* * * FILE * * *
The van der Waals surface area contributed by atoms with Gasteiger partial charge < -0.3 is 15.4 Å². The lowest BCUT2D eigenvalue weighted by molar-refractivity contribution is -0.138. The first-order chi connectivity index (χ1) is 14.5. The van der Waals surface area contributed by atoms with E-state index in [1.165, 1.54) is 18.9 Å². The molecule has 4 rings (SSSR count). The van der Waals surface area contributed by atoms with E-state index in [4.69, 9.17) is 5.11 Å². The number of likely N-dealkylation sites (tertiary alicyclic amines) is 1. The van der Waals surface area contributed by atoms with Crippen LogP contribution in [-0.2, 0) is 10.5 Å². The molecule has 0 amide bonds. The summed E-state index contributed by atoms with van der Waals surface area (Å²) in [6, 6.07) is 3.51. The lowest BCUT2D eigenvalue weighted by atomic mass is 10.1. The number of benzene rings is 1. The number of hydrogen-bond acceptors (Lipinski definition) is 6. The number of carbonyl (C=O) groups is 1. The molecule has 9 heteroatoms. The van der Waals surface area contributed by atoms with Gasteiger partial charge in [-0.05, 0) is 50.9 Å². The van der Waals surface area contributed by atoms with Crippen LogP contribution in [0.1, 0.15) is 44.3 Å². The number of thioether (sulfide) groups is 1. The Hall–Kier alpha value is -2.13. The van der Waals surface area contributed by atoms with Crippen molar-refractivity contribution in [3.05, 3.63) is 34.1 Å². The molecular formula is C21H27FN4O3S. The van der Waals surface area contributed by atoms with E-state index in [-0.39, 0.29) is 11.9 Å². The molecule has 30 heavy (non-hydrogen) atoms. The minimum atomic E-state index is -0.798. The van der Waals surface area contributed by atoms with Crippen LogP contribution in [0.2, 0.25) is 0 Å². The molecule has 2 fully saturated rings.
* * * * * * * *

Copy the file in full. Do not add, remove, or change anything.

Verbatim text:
The van der Waals surface area contributed by atoms with Gasteiger partial charge < -0.3 is 15.4 Å². The lowest BCUT2D eigenvalue weighted by molar-refractivity contribution is -0.138. The first-order chi connectivity index (χ1) is 14.5. The van der Waals surface area contributed by atoms with E-state index in [1.165, 1.54) is 18.9 Å². The molecule has 4 rings (SSSR count). The van der Waals surface area contributed by atoms with E-state index in [4.69, 9.17) is 5.11 Å². The number of likely N-dealkylation sites (tertiary alicyclic amines) is 1. The van der Waals surface area contributed by atoms with Crippen LogP contribution in [-0.2, 0) is 10.5 Å². The molecule has 0 amide bonds. The summed E-state index contributed by atoms with van der Waals surface area (Å²) in [6, 6.07) is 3.51. The lowest BCUT2D eigenvalue weighted by atomic mass is 10.1. The number of benzene rings is 1. The number of hydrogen-bond acceptors (Lipinski definition) is 6. The number of carbonyl (C=O) groups is 1. The molecule has 9 heteroatoms. The van der Waals surface area contributed by atoms with Gasteiger partial charge in [-0.05, 0) is 50.9 Å². The van der Waals surface area contributed by atoms with Crippen LogP contribution in [0.1, 0.15) is 44.3 Å². The number of thioether (sulfide) groups is 1. The Hall–Kier alpha value is -2.13. The van der Waals surface area contributed by atoms with Crippen molar-refractivity contribution in [3.05, 3.63) is 34.1 Å². The molecular formula is C21H27FN4O3S. The van der Waals surface area contributed by atoms with E-state index in [-0.39, 0.29) is 11.9 Å². The molecule has 30 heavy (non-hydrogen) atoms. The minimum atomic E-state index is -0.798. The van der Waals surface area contributed by atoms with Crippen LogP contribution in [0.2, 0.25) is 0 Å². The molecule has 2 fully saturated rings.